A customer walks into the bank to make a deposit, greets the teller and, out of the blue, she’s asked if she would like a second mortgage. Is this any way to serve a valued customer? Not if she isn’t in the market for a second mortgage.
But what if she is?
It’s common practice for banks to widely advertise their low rates on mortgages, car loans and home equity lines of credit, hoping this buckshot approach will hit the right target. The risk is that a weary, oversold customer might take his or her money elsewhere. Big data is now taking the guesswork out of discerning which individuals are the best targets for a particular product.
By using predictive data analytics to interpret a wide range of internal and external data on customers—including their online browsing habits and social networking communications—financial institutions can make more opportune and timely pitches. While this may sound a bit “Big Brother-ish,” the Internet is a vast warehouse of information and the benefits to consumers are considerable—discounted products and services arriving at a time when they are in the market for such goods.
Small wonder a 2014 survey of more than 2,000 business professionals by MIT Sloan and SAS Institute found that nearly nine in ten (87%) are calling for their organizations to step up their use of data analytics. “Some are feeling pressured by senior management to become more data-driven,” the study reports. “They share a common restlessness to elevate their organizations to the next level of analytics.”
Here are four ways that financial institutions can bank on big data in 2015:
1. Creating a customized, consistent customer experience
Every organization wants to ensure its customers receive superior treatment. Big data can assist in this goal by offering the means to better understand what customers want and when they need it.
“Let’s just say that by tapping social media, a financial institution learns that a married couple just had a child,” said Bram Hechtkopf, founding principal of Kobie Marketing. “Not only can the company congratulate the parents, they can introduce the value of life insurance or the benefits in setting up a 529 Plan to begin saving for their kid’s college education.”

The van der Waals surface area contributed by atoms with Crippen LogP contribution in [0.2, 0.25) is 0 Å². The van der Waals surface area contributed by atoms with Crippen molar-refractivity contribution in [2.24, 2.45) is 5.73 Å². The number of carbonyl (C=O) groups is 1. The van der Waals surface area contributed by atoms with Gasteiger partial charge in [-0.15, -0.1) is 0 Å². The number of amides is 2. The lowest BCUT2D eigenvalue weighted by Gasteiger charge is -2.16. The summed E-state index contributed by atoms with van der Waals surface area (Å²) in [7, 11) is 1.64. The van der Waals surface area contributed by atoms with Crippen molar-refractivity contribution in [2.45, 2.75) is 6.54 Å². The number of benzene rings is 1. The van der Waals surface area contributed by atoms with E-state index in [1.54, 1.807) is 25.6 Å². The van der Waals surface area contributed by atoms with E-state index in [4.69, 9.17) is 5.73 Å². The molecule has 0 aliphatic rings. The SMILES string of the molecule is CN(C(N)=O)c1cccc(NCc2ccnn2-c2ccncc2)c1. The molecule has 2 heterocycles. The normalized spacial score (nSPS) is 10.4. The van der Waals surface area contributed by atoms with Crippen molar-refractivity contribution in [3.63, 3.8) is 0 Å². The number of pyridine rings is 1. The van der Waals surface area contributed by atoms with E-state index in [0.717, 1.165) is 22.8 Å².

2. Dissolving internal silos to have one view of the customer
Many financial institutions already have a vast storehouse of internal information about customers. The problem is this data resides in different places—much of it in the savings and loan area, some in the mortgage department, a bit in insurance, and so on. Each department is unaware of other departments’ business dealings with the customer, reducing cross-sell opportunities.
“The key is to combine all the data about a customer in one place, give everyone access to this information, and use algorithms to indicate potential sales and service opportunities,” Hetchkopf said.
3. Ensuring data insight flows to the right person to make the pitch
Real-time knowledge of a consumer’s potential needs is all well and good, but unless this information is transformed into more personalized service, a cross-sell or up-sell opportunity can be squandered.
If it looks like someone is going to be in the market for a bank product, you can email the customer with a tantalizing offer or have someone in the bank mention it to them in person. The latter pitch is better because it is more personal, but it insists upon information flowing to the customer’s bank representative in real time. For big data to provide big use, one must drive the insights from the analytics to the right people.
4. Using big data knowledge to enhance customer relationships
One way to build a relationship with a customer is to demonstrate a shared commitment to fundamental core values such as support for the environment or clean energy.
“You’re just in a better position to really get to know the person—what they buy at the grocery store, for instance,” Hechtkopf said. “For example, say they buy a lot of organic food. This might be a good time for the bank to tout its commitment to environmental stewardship as a way of nurturing the customer relationship.”
That last point resonates. Business is really a contract between people. The more information the provider of products or services has about a customer, the better it can help. When used to enhance the customer experience, big data doesn’t just offer benefits to financial institutions; it can help all of us.